“We got bypassed,” said State Sen. Harold Metts, a Democrat and one of eight members of the upper house to sponsor the lawsuit. “The administration has their role, and the legislators have their role. I think [Chafee] stepped beyond his.”
State law gives the governor the power to administer funds to expand benefits for people who lack insurance coverage, Richards said, which is the focus of the administration’s legal defense of the order.
QUASI-PUBLIC AGENCY VS. EXECUTIVE BRANCH OFFICE
Paiva-Weed expects to reintroduce legislation during the current legislative session to establish the exchange as a quasi-public agency, Pare said. While the agency would likely continue and build on the work done by the exchange board and workgroup, Senate leadership believes that an independent agency would be better able to respond to the evolving needs of the exchange, he said.
“State bureaucracy can be limiting when it comes to the kind of flexibility that would be needed for an exchange,” Pare said.
The legislative establishment of an exchange would “potentially” eliminate the need for the lawsuit challenging the executive order, said state Sen. Lou DiPalma, a Democrat.
For his part, Chafee is supportive of such legislation as long as it removes the abortion language that stalled the Senate bill last year, Richards said. The work of the exchange board and workgroup could be “easily transitioned” from the governor’s office to a quasi-public agency. “We consider both models to be valid,” she said.
ESTABLISHING THE GOVERNING BOARD
Chafee stated the need for a variety of health-care backgrounds in the makeup of the exchange advisory board, which would include members of the governor's administration and appointees selected by Chafee. The Rhode Island governor said his intention was that "the board's composition reflects a range and diversity of relevant experience, skills, backgrounds, and geographic and stakeholder perspective."
Four members of the governing board (Richard Licht, the director of the Department of Administration; Koller, the health insurance commissioner; Steven Costantino, the secretary of the Executive Office of Health and Human Services; and Dr. Michael Fine, the director of the Department of Health) would fill seats as part of their official duties. The other nine would be selected by the governor: two from consumer organizations, two representing small businesses and five other various stakeholders, including insurance companies and health-care providers. The board is headed up by former U.S. Attorney Meg Curran, with Donald Nokes, top executive for IT company NetCenergy, as vice-chair.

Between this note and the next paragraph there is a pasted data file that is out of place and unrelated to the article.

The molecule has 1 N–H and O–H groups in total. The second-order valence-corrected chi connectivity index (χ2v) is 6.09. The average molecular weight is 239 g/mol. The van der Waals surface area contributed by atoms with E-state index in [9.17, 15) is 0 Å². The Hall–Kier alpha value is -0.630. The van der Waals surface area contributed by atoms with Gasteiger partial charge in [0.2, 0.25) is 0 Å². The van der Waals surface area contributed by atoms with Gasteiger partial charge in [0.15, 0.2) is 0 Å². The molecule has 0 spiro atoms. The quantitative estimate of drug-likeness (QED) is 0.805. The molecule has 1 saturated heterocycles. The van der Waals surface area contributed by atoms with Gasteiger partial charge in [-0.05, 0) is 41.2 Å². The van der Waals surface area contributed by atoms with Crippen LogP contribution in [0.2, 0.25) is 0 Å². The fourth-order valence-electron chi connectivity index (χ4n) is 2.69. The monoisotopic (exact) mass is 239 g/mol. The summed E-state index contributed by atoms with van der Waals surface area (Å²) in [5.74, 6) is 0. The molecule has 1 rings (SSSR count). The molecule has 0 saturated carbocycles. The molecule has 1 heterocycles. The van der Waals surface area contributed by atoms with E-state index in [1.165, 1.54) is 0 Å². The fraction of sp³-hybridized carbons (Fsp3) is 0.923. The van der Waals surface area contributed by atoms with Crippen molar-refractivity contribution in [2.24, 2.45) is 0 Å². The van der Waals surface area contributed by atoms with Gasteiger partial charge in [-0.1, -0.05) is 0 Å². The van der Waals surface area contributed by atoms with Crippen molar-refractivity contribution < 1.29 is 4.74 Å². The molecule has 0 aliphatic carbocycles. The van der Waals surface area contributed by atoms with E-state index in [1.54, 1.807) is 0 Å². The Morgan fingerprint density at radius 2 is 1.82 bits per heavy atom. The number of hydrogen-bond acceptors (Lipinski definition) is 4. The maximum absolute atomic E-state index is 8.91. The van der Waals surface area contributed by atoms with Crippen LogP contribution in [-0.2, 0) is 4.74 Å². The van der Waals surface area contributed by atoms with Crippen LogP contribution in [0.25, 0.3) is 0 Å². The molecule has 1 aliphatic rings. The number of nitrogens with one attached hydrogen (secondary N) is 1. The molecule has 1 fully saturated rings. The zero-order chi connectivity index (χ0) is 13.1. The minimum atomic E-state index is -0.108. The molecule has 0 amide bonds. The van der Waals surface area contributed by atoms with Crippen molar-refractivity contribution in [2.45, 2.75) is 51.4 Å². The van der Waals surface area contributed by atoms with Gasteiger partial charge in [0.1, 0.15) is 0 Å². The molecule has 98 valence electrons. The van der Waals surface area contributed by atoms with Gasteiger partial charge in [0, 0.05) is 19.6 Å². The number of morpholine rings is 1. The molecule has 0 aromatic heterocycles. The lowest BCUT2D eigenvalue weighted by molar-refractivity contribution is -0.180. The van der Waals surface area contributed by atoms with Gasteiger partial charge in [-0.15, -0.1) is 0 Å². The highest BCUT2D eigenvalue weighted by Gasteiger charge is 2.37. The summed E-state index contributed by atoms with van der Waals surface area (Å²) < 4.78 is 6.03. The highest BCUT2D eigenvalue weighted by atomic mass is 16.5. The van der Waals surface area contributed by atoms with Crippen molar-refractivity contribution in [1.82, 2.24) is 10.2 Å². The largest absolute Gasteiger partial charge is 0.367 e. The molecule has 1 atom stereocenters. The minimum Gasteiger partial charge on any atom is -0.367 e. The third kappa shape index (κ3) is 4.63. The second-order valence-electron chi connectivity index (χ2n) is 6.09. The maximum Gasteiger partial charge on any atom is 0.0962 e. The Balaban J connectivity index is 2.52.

The members rounding out the governing board include:
Since its appointment in September, the exchange board has overseen the marketplace’s development in conjunction with the commission workgroups. Final decisions would be made by Chafee after receiving their recommendations.
The process has been fairly smooth, state officials agreed. “We all know each other and like each other,” Medicaid director Nicolella said. But each agency does recognize has its own responsibility for “keeping our trains running,” she added. The Medicaid office faces an increase in enrollees under the ACA, and the exchange’s development is only one part of its preparation.
“We’ve worked together a lot,” Koller said. “There is a mutual respect and a recognition that people want to do the right thing.”
Next week: Governing will focus on the decision-making behind how the online exchange will work and how consumers will use it.
Do you have a question about Rhode Island's implementation of the Affordable Care Act? Submit your question as a comment below, in an e-mail to firstname.lastname@example.org, or in a tweet to @dylanlscott. Your question may be addressed in a future post.
This post has been updated to clarify that Gov. Chafee's office believes state law, not the constitution, gives the governor the authority to create the exchange.
Written and compiled by staff writers and editors, GOVERNING View is an on-the-ground, and sometimes behind-the-scenes, look at the topics we're covering in print and online. From notes on what's up in statehouses, county courthouses and city halls, to encounters with people, places and things, GOVERNING View is a window into the side of state and local government you don't always see.